Jamie Dimon’s 2016 Pay: $28,000,000

Jamie Dimon’s 2016 Pay: $28,000,000:

Moments ago JPM released an 8-K which revealed Jamie Dimon’s total compensation for the year. The answer: $28 million, up from the $27 million he was paid in 2015. Which, since Jamie Dimon is already a billionaire, will hardly make an impact on his bottom line.

JPMorgan Chase & Co. (the “Firm”) announced that the independent members of the Board of Directors (the “Board”) approved Mr. James Dimon’s total compensation for 2016, in the amount of $28,000,000, compared to last year’s total compensation of $27,000,000. Mr. Dimon’s total compensation includes an annual base salary of $1,500,000 and performance-based variable incentive compensation of $26,500,000. $5,000,000 of the variable incentive compensation will be delivered in cash and the remaining $21,500,000 will be delivered in the form of Performance Share Units (“PSUs”). Both base salary and cash incentive remain unchanged from last year. The key features of Mr. Dimon’s 2016 PSU award, including financial metric, performance goals, payout levels, vesting and hold requirements, also remain unchanged from the PSU award granted last year.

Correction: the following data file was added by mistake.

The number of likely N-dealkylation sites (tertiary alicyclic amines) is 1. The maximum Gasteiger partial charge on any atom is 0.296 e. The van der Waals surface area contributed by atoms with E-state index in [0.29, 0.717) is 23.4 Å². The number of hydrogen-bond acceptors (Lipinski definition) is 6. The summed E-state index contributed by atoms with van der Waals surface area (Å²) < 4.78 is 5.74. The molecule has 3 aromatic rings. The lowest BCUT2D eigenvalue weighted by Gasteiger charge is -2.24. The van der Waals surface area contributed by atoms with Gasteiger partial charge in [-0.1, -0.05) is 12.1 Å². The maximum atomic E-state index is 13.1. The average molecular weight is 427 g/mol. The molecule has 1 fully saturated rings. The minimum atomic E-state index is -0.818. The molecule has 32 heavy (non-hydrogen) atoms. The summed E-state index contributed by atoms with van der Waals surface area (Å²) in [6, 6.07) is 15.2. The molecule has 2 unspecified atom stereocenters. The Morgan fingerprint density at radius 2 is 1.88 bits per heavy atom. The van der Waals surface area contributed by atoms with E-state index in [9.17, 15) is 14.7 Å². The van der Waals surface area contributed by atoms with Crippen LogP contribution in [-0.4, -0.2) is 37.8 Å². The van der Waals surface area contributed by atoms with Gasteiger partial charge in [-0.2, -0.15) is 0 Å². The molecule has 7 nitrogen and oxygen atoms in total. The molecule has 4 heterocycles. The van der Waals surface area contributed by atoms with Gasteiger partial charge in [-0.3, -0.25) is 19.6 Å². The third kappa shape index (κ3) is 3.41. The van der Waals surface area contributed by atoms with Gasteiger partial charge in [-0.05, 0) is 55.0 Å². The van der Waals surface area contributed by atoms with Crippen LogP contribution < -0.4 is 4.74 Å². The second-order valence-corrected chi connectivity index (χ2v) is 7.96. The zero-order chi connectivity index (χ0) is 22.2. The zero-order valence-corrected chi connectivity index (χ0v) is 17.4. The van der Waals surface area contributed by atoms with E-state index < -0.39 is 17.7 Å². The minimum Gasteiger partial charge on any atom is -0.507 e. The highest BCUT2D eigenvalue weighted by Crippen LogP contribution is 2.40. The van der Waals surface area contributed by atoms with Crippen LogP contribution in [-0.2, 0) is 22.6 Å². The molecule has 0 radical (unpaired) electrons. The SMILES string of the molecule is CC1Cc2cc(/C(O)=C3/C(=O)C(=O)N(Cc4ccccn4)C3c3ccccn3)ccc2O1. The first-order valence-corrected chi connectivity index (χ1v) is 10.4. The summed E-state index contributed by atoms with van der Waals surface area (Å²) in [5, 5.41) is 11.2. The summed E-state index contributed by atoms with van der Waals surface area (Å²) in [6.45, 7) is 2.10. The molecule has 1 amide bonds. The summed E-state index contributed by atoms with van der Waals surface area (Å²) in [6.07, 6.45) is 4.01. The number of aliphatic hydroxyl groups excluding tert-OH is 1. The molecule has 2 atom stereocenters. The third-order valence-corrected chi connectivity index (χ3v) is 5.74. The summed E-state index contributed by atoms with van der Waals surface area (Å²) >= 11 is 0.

How did the board make its decision?

In determining Mr. Dimon’s compensation, the independent members of the Board took into account the Firm’s strong performance, in 2016 and through the cycle, across four broad categories: Business Results, Risk & Control, Customer & Clients, and People Management & Leadership. We continue to invest in our future, strengthen our risk and control environment and reinforce the importance of our culture and values. We gained market share in nearly all of our businesses, demonstrated strong expense discipline, continued to achieve high customer satisfaction scores, and maintained a fortress balance sheet. Under Mr. Dimon’s stewardship, the Firm earned record net income of $24.7 billion, or $6.19 per share in 2016, achieved a strong return on tangible common equity (“ROTCE”)1 of 13%, and returned capital to shareholders of $15.0 billion (including common dividends and net share repurchases), while delivering sustained shareholder value over an extended period of time.

And that’s why Jamie Dimon is richer than you.

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